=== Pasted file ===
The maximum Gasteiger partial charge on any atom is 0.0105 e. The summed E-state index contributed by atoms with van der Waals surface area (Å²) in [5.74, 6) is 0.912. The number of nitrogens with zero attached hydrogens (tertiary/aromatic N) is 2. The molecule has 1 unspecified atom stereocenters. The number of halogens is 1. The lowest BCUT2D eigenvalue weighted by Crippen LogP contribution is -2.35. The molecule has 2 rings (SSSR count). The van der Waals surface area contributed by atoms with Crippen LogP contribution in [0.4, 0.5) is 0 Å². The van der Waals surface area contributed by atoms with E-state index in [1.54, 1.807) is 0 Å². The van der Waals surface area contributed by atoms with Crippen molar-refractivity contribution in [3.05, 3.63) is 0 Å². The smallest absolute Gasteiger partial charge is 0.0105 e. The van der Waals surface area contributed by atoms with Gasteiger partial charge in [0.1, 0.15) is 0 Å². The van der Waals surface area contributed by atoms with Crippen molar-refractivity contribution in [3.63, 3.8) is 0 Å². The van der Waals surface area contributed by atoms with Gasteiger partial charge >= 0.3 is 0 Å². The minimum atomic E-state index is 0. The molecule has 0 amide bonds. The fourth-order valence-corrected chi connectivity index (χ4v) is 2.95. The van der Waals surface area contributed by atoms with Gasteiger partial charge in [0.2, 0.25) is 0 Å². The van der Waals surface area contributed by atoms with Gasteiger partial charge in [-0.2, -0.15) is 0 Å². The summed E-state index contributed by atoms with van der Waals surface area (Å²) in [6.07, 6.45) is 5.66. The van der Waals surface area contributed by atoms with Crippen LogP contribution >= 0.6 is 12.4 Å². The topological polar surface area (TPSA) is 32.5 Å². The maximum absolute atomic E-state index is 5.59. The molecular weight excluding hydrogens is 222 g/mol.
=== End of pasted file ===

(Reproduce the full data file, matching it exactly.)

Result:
The maximum Gasteiger partial charge on any atom is 0.0105 e. The summed E-state index contributed by atoms with van der Waals surface area (Å²) in [5.74, 6) is 0.912. The number of nitrogens with zero attached hydrogens (tertiary/aromatic N) is 2. The molecule has 1 unspecified atom stereocenters. The number of halogens is 1. The lowest BCUT2D eigenvalue weighted by Crippen LogP contribution is -2.35. The molecule has 2 rings (SSSR count). The van der Waals surface area contributed by atoms with Crippen LogP contribution in [0.4, 0.5) is 0 Å². The van der Waals surface area contributed by atoms with E-state index in [1.54, 1.807) is 0 Å². The van der Waals surface area contributed by atoms with Crippen molar-refractivity contribution in [3.05, 3.63) is 0 Å². The smallest absolute Gasteiger partial charge is 0.0105 e. The van der Waals surface area contributed by atoms with Gasteiger partial charge in [0.1, 0.15) is 0 Å². The van der Waals surface area contributed by atoms with Crippen molar-refractivity contribution in [3.63, 3.8) is 0 Å². The van der Waals surface area contributed by atoms with Gasteiger partial charge >= 0.3 is 0 Å². The minimum atomic E-state index is 0. The molecule has 0 amide bonds. The fourth-order valence-corrected chi connectivity index (χ4v) is 2.95. The van der Waals surface area contributed by atoms with Gasteiger partial charge in [0.2, 0.25) is 0 Å². The van der Waals surface area contributed by atoms with Gasteiger partial charge in [-0.2, -0.15) is 0 Å². The summed E-state index contributed by atoms with van der Waals surface area (Å²) in [6.07, 6.45) is 5.66. The van der Waals surface area contributed by atoms with Crippen LogP contribution >= 0.6 is 12.4 Å². The topological polar surface area (TPSA) is 32.5 Å². The maximum absolute atomic E-state index is 5.59. The molecular weight excluding hydrogens is 222 g/mol.